Monday, June 16, 2014

An Article to Bring to the Attention of ENGL 3323 Students

During my morning reading, I came across Alex Malley's 16 June 2014 LinkedIn piece "Stop Sending out Boring Resumes." In it, Malley offers a few recommendations for reconsideration of how to put together an effective resume. Rethinking the conception of a resume, particularly through a literary metaphor, and having other people review the work before sending it off, are prominent among the suggestions, and they strike the eye as being good ones to follow.

Since one of the prescribed assignments for ENGL 3323 at Oklahoma State University is a job packet, including a resume, I thought the article relevant. For that reason, I tag it here for consideration.

Saturday, June 7, 2014

Some Articles, Briefly

Not all of the work I do is in the service of my academic career; a fair bit of it anymore is in freelance writing, working for clients to produce the texts they need. It has proven illuminating thus far, giving me practice in writing quickly and efficiently in a variety of styles and on a variety of subjects. From time to time, it also offers me things that I think might be useful in my teaching endeavors, such as the two articles linked and briefly discussed below.

Gretchen Rubin's 9 October 2013 article "Resentful? Overworked? Face These Painful Facts about Shared Work," posted to The Happiness Project, lays out a number of problems with group projects in the workplace. My own experience and that reported to me by students in the past tells me that the same problems apply to work on such classroom endeavors as the ENGL 3323 group assignments: Internal Proposal and External Analytical Report. Rubin's article might be a useful bit from which to base discussion leading up to the collaborative project. It also offers some useful material for discussion of document design and writing style.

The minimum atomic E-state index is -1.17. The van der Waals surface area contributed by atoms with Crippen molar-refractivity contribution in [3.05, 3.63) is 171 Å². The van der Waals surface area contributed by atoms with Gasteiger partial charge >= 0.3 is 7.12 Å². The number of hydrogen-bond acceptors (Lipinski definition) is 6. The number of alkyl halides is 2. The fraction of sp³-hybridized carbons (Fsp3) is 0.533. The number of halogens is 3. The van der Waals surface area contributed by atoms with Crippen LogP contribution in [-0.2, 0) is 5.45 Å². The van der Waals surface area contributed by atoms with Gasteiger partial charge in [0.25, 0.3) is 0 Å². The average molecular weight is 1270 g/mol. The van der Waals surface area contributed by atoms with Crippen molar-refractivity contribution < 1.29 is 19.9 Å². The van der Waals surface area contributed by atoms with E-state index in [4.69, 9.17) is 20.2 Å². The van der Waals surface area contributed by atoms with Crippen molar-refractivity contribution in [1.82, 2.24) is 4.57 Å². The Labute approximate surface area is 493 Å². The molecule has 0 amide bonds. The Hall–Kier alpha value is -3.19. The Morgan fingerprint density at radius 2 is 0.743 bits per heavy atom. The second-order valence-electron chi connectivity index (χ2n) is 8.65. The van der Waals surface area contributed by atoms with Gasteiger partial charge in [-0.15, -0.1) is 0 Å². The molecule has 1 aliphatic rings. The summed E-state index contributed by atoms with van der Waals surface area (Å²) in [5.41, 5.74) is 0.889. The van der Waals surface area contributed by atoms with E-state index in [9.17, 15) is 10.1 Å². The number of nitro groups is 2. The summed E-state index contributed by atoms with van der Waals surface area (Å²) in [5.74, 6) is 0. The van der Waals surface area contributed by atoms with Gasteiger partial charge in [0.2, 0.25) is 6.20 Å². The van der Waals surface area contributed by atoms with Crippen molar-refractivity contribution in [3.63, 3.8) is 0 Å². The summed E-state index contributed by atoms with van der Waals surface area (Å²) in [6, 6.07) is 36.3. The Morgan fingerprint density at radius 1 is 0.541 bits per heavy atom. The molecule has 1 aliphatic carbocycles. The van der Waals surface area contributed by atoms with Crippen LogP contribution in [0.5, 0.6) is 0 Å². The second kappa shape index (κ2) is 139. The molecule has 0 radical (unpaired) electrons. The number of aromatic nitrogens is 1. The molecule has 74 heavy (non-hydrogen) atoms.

Emily Shepard's 6 December 2013 article, "Films, Media, and Politics: Their Influence on the Devaluation of Women's Bodies," posted to BCRW Blog, investigates in brief how the three noted agents conduce to the way in which women are forced to be their bodies and how those bodies are then rendered of lesser importance. It also moves toward the kind of undergraduate research that is increasingly well regarded among scholars of college composition, as I found when I attended CCCC earlier this year. And it further works as an entry into the kind of online scholarship advocated by Kathleen Fitzpatrick in the 2011 issue of Profession. It might therefore be useful as an introductory example for research papers in ENGL 1213 and ENGL 2413 (although it is far too brief to be a full model for either) or as an example of a revised sort of Creative/Electronic-Media Project for ENGL 3323. (I am not happy with the offerings I have on the course website as of this writing; I will be revising the project information for the Fall 2014 term.)

I will doubtlessly encounter other pieces that may be of interest. If and when I do, I may well post about them to this blog. How many and how often remain to be seen.

Wednesday, June 4, 2014

Initial Comments for the Fall 2014 Term at Oklahoma State University

I have at last received my teaching schedule for the Fall 2014 term at Oklahoma State University. It is as follows:

The schedule is later in the day than I am used to having, and I do not know how matters will be different with the shift. What I will do with my required office hours, I do not yet know, but I will figure out an approach to take.

Over the next few weeks, I will be updating my course pages with information about major assignments, including the syllabus and course calendar for each. Announcements of changes will likely appear on this blog as the changes are made.